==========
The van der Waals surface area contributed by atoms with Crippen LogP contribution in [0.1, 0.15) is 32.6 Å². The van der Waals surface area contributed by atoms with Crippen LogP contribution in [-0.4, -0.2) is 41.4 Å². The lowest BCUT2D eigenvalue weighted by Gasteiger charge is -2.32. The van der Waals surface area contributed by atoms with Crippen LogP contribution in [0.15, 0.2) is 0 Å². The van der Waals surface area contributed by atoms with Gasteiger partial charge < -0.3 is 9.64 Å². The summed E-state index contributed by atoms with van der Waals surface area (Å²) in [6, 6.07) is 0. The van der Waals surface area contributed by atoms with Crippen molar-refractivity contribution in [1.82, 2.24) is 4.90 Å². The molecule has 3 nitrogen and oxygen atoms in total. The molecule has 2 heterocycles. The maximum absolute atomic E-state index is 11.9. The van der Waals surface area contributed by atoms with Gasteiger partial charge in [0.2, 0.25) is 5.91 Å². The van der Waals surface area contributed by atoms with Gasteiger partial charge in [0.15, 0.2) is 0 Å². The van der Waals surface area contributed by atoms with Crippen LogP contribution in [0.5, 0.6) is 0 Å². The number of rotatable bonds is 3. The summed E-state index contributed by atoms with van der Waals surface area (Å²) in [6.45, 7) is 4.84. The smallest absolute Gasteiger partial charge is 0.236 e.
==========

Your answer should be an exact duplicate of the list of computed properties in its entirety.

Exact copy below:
The van der Waals surface area contributed by atoms with Crippen LogP contribution in [0.1, 0.15) is 32.6 Å². The van der Waals surface area contributed by atoms with Crippen LogP contribution in [-0.4, -0.2) is 41.4 Å². The lowest BCUT2D eigenvalue weighted by Gasteiger charge is -2.32. The van der Waals surface area contributed by atoms with Crippen LogP contribution in [0.15, 0.2) is 0 Å². The van der Waals surface area contributed by atoms with Gasteiger partial charge < -0.3 is 9.64 Å². The summed E-state index contributed by atoms with van der Waals surface area (Å²) in [6, 6.07) is 0. The van der Waals surface area contributed by atoms with Crippen molar-refractivity contribution in [1.82, 2.24) is 4.90 Å². The molecule has 3 nitrogen and oxygen atoms in total. The molecule has 2 heterocycles. The maximum absolute atomic E-state index is 11.9. The van der Waals surface area contributed by atoms with Gasteiger partial charge in [0.2, 0.25) is 5.91 Å². The van der Waals surface area contributed by atoms with Gasteiger partial charge in [0.15, 0.2) is 0 Å². The van der Waals surface area contributed by atoms with Crippen LogP contribution in [0.5, 0.6) is 0 Å². The number of rotatable bonds is 3. The summed E-state index contributed by atoms with van der Waals surface area (Å²) in [6.45, 7) is 4.84. The smallest absolute Gasteiger partial charge is 0.236 e.